The next phase of the tour was a very slow canoe ride around a body of water that abutted the sanctuary. Sue and I were in the very first seat, and I was on the right, which meant that I was unable to extend my right leg at all. Eventually the tendinitis there caused me some rather annoying discomfort, especially when I twisted to try to photograph something.

The crocodile was completely still.

We definitely heard some howler monkeys making all kinds of racket. They could not have been more than fifteen feet from the canoe. Nevertheless, I never saw them, but I occasionally detected movement of some bushes. We all saw a sloth in a tree, a different group of monkeys up in a tree, and a small crocodile.

Termites anyone?

Jonathan then led us on a short hike through the woods. Across the road we could see a troop of howler monkeys high up in the trees. Most of them appeared to be asleep. Jonathan also showed us an abandoned termite nest. The best part of the hike was when we came across a long line of leaf-cutter ants. The only bad part was when some bratty kids started to act up.

This monkey (and a half dozen of his buddies) were in a tree across the road from where we hiked.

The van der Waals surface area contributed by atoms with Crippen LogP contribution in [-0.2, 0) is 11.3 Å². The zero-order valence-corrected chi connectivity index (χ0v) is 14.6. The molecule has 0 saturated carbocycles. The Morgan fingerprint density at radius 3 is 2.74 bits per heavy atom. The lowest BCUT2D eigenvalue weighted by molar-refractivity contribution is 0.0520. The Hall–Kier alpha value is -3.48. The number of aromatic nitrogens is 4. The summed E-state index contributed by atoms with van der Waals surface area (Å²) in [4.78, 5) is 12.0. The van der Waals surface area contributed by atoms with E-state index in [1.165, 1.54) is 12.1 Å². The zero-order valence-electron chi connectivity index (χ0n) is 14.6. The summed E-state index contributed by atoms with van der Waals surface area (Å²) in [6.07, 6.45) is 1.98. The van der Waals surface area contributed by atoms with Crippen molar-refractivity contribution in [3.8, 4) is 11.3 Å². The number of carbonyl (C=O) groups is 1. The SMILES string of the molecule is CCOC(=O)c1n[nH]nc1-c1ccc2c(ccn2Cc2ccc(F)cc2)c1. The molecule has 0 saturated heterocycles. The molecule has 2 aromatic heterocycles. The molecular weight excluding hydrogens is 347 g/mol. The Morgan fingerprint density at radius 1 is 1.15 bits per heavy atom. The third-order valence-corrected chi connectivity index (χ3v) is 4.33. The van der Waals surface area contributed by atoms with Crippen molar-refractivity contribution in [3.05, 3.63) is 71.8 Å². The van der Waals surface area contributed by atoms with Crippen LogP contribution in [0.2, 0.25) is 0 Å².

After the hike we were served some refreshments – pineapple, star fruit, melon, and papaya – and water to drink. We also got to meet Buttercup, the sanctuary's first resident and the friendliest sloth around. She put on quite a show.

I need to learn how to get my camera to focus on tiny things like leaf-cutter ants.

The tour closed with a few minutes in the gift shop. I bought three bookmarks, mostly so that I would have some change for tips.

Sue and I could hardly believe our luck. All three of our excursions had been among the best that we had ever been on, and all three guides were absolutely excellent. We had hoped that the excursions would be a pleasant diversion from the bridge, but they had been so much more than that. All three had been extremely interesting, informative, and fun.

Buttercup was the sanctuary's oldest, ...

... most energetic, and ...

... most photogenic resident.

On the return trip Luis somehow maneuvered the bus around this accident.

The bus arrived back at the pier at two o'clock. I was starving, but Sue wanted to spend some time shopping at the stores on the pier. I had somehow lost my last pen in the sanctuary, and I asked her to purchase one if possible.[8]